I pitched a column to the journal Science titled, "How I Became a Junk Science Debunker." It was initially accepted and went through two months (and nine rounds) of editing. At the last moment, however, the column was spiked by senior editor Tim Appenzeller (pictured). Why? Because I'm a corporate shill, of course.
Every decent science writer has, at some point in his or her career, been called a "corporate shill." It's a rite of passage.
If a science writer defends GMOs as safe and effective, he's called a Monsanto shill. If he says that vaccines are also safe and effective, he's a shill for Big Pharma. Defending America's conventional farmers results in being labeled a shill for Big Ag or Big Dairy. Stating the objective truth that our food supply is relatively safe results in being called a shill for Big Food. There's no way around it. If a science writer defends good science, he's called a shill.
The cretins making such accusations are the usual suspects: Anti-vaxxers, anti-GMO(rons), Kremlin propagandists, environmental activists, conspiracy theory websites like SourceWatch, the New York Times, food fad zealots, the New York Times, anonymous internet trolls, and the New York Times. (Occasionally, the New York Times, the New York Times, the New York Times, and people named Carey, as well.)
What is completely unexpected is to see the "corporate shill" accusation coming from one of the world's most preeminent science journals. Yet, that just happened to me.
Editors at Journal 'Science' Call Me a Corporate Shill
The journal Science, published by the American Association for the Advancement of Science (AAAS), features a weekly column in which scientists write about challenges they faced and overcame during their careers.
I pitched a column in December, initially accepted by associate editor Dr. Katie Langin, titled, "How I Became a Junk Science Debunker." It detailed my journey from earning a PhD in microbiology to founding RealClearScience to landing at ACSH. During a follow-up phone call on January 31, Dr. Langin said that she was "fascinated" by my career path.
Finally, after two months and nine revisions (and, I might add, roughly 20 hours of work), the article was ready for publication. (You can read it here.) However, at the last minute, it was spiked by senior editor Tim Appenzeller. Why? Well, I'm a corporate shill, of course1. See the screenshot of the email below:
ACSH is controversial "because it has accepted money from corporations." Uh-huh. The journal Science itself proudly solicits money from corporations, boasting that its expensive ads provide the "marketing solutions" and brand enhancement necessary to "accomplish your company's goals." Science is literally begging to be a corporate shill.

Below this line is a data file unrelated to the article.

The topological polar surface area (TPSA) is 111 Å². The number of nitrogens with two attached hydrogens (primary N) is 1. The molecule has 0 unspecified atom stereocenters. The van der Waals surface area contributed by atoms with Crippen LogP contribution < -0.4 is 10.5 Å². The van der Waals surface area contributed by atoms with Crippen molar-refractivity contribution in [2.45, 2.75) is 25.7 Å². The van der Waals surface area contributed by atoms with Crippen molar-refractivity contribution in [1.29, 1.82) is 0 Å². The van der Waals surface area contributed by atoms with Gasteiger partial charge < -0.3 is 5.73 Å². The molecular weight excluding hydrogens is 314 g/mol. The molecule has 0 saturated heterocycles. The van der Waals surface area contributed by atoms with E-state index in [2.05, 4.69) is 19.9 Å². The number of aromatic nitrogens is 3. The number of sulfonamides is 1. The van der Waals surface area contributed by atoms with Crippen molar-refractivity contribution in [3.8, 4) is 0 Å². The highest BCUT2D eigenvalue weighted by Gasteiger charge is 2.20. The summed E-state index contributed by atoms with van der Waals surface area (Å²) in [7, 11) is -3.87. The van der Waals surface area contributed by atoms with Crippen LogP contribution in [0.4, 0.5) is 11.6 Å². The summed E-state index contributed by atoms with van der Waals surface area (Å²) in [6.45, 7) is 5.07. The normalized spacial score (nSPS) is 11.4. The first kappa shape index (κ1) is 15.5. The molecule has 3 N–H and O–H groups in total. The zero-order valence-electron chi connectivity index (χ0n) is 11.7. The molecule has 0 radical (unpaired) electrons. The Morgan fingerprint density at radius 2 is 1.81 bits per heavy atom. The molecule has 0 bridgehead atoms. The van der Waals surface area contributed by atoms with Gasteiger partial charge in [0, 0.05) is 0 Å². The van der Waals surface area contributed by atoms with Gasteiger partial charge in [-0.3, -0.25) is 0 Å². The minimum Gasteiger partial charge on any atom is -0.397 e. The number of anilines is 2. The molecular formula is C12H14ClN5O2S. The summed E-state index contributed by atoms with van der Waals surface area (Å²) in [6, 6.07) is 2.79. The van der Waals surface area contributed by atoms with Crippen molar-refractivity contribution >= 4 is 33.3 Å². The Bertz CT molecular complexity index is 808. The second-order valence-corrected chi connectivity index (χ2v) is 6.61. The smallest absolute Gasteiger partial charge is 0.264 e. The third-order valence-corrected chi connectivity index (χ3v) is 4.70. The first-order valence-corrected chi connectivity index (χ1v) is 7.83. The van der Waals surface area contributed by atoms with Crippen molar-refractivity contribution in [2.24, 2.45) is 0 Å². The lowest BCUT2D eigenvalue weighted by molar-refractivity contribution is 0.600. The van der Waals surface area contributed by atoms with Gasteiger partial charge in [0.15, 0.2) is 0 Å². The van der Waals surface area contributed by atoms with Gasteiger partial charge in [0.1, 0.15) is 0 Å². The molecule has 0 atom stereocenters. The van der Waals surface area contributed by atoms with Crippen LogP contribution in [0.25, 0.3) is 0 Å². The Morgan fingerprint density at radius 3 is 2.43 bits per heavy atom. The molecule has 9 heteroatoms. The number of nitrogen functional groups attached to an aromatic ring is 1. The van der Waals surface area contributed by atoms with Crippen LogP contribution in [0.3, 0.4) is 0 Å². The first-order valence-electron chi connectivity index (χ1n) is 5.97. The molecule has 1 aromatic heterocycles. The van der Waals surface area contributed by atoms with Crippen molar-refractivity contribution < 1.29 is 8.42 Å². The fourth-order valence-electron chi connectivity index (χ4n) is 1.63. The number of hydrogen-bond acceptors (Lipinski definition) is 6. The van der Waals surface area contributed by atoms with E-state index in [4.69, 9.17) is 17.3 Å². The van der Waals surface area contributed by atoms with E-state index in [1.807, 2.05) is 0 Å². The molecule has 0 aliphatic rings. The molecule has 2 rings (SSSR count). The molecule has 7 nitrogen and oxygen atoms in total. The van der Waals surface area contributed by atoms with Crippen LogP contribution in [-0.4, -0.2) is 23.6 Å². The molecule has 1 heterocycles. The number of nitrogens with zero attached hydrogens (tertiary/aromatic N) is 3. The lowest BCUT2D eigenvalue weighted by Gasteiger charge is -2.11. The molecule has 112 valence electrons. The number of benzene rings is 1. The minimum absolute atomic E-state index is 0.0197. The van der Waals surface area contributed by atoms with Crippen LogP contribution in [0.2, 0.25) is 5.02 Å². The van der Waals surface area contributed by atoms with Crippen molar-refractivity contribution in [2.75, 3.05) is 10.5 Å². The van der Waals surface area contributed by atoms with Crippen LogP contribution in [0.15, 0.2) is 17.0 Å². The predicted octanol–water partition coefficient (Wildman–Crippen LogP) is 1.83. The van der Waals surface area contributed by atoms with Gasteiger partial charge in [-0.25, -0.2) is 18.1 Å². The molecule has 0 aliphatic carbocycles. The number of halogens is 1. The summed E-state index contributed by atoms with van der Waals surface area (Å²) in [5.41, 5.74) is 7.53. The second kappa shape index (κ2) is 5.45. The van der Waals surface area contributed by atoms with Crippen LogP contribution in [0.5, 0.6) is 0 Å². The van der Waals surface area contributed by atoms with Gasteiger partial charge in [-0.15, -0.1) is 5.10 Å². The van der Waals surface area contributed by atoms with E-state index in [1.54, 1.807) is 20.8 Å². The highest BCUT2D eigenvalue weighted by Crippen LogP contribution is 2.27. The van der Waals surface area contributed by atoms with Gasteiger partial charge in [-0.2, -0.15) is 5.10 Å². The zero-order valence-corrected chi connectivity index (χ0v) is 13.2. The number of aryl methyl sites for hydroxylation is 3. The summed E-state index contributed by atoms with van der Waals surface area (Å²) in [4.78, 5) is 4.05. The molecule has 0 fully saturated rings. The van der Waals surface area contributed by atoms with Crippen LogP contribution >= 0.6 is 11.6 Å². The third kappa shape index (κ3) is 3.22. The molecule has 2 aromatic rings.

This is now a story all by itself. In a written communication, an employee of Science tells me that corporate money is controversial, while Science shamelessly solicits it.
Now, Dr. Langin and Mr. Appenzeller need to answer some questions. I sent them both the following:
1) The Science Careers page has published columns by scientists who work or worked for industry, one of them rather prominently titled, "Three lessons from industry that I’m taking back to academia." So, your stated reason to reject my article ("corporate money") is false. What's the real reason for the rejection? Is it political?
2) The journal Science itself happily accepts corporate donations in the form of advertising revenue. Please explain this contradiction.
3) Do you believe that corporate science is inherently untrustworthy? If so, then why does Science publish papers written by industry co-authors?
4) Do you believe that ACSH is dishonest or untrustworthy? Do you believe that I am dishonest or untrustworthy? If so, why?
5) During the editing process, you added an anti-conservative insult to my career story, which I asked you to remove. Are anti-conservative sympathies part of the culture at Science and AAAS?2
I gave them 24 hours to respond. Let's see how honest they are3.
(1) This is incredibly ironic, as my column specifically discussed how ad hominem attacks such as "corporate shill" are one of the many challenges that science writers face.
(2) During the editing process, Dr. Langin added an insult aimed at conservatives, which I asked her to remove. In one segment of my column, I listed several insults directed at me over the years -- liar, vaccine pusher, corporate shill. She added in "liberal egghead," assuming that all my critics were on the Right. They are not. In fact, they are mostly on the Left.
(3) Update: February 12, 2010 @ 3:55 pm ET. Just as I suspected, they aren't honest, although I'm surprised Tim Appenzeller responded. (Dr. Langin did not.) His response, along with my comments, are published here.